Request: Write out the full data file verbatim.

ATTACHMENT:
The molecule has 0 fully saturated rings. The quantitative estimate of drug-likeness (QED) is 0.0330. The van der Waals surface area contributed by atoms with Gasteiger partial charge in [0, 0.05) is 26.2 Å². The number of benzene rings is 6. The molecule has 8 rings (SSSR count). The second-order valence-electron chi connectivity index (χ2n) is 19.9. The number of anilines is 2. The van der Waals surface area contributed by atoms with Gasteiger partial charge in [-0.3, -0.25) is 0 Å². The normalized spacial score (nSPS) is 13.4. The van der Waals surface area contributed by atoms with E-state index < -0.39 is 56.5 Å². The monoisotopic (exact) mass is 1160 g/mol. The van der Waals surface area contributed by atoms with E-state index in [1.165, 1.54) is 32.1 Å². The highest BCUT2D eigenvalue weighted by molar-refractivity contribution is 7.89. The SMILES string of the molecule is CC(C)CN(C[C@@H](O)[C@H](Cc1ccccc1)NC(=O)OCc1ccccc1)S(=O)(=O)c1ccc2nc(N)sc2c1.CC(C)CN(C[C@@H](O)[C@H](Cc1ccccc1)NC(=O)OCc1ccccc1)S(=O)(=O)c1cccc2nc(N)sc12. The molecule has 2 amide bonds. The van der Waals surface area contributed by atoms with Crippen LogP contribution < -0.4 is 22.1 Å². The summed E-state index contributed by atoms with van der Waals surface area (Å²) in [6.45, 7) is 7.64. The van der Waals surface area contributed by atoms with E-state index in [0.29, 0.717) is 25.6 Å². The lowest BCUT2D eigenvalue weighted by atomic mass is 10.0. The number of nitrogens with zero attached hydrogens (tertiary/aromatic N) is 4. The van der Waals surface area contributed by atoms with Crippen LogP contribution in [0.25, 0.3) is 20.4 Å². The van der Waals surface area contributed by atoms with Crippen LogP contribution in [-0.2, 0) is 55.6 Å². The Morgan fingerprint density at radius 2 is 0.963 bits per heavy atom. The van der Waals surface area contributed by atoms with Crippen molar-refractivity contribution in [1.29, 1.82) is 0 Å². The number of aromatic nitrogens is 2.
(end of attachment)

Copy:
The molecule has 0 fully saturated rings. The quantitative estimate of drug-likeness (QED) is 0.0330. The van der Waals surface area contributed by atoms with Gasteiger partial charge in [0, 0.05) is 26.2 Å². The number of benzene rings is 6. The molecule has 8 rings (SSSR count). The second-order valence-electron chi connectivity index (χ2n) is 19.9. The number of anilines is 2. The van der Waals surface area contributed by atoms with Gasteiger partial charge in [-0.3, -0.25) is 0 Å². The normalized spacial score (nSPS) is 13.4. The van der Waals surface area contributed by atoms with E-state index < -0.39 is 56.5 Å². The monoisotopic (exact) mass is 1160 g/mol. The van der Waals surface area contributed by atoms with E-state index in [1.165, 1.54) is 32.1 Å². The highest BCUT2D eigenvalue weighted by molar-refractivity contribution is 7.89. The SMILES string of the molecule is CC(C)CN(C[C@@H](O)[C@H](Cc1ccccc1)NC(=O)OCc1ccccc1)S(=O)(=O)c1ccc2nc(N)sc2c1.CC(C)CN(C[C@@H](O)[C@H](Cc1ccccc1)NC(=O)OCc1ccccc1)S(=O)(=O)c1cccc2nc(N)sc12. The molecule has 2 amide bonds. The van der Waals surface area contributed by atoms with Crippen LogP contribution < -0.4 is 22.1 Å². The summed E-state index contributed by atoms with van der Waals surface area (Å²) in [6.45, 7) is 7.64. The van der Waals surface area contributed by atoms with E-state index in [0.29, 0.717) is 25.6 Å². The lowest BCUT2D eigenvalue weighted by atomic mass is 10.0. The number of nitrogens with zero attached hydrogens (tertiary/aromatic N) is 4. The van der Waals surface area contributed by atoms with Crippen LogP contribution in [0.25, 0.3) is 20.4 Å². The van der Waals surface area contributed by atoms with Crippen LogP contribution in [-0.2, 0) is 55.6 Å². The Morgan fingerprint density at radius 2 is 0.963 bits per heavy atom. The van der Waals surface area contributed by atoms with Crippen molar-refractivity contribution in [1.29, 1.82) is 0 Å². The number of aromatic nitrogens is 2.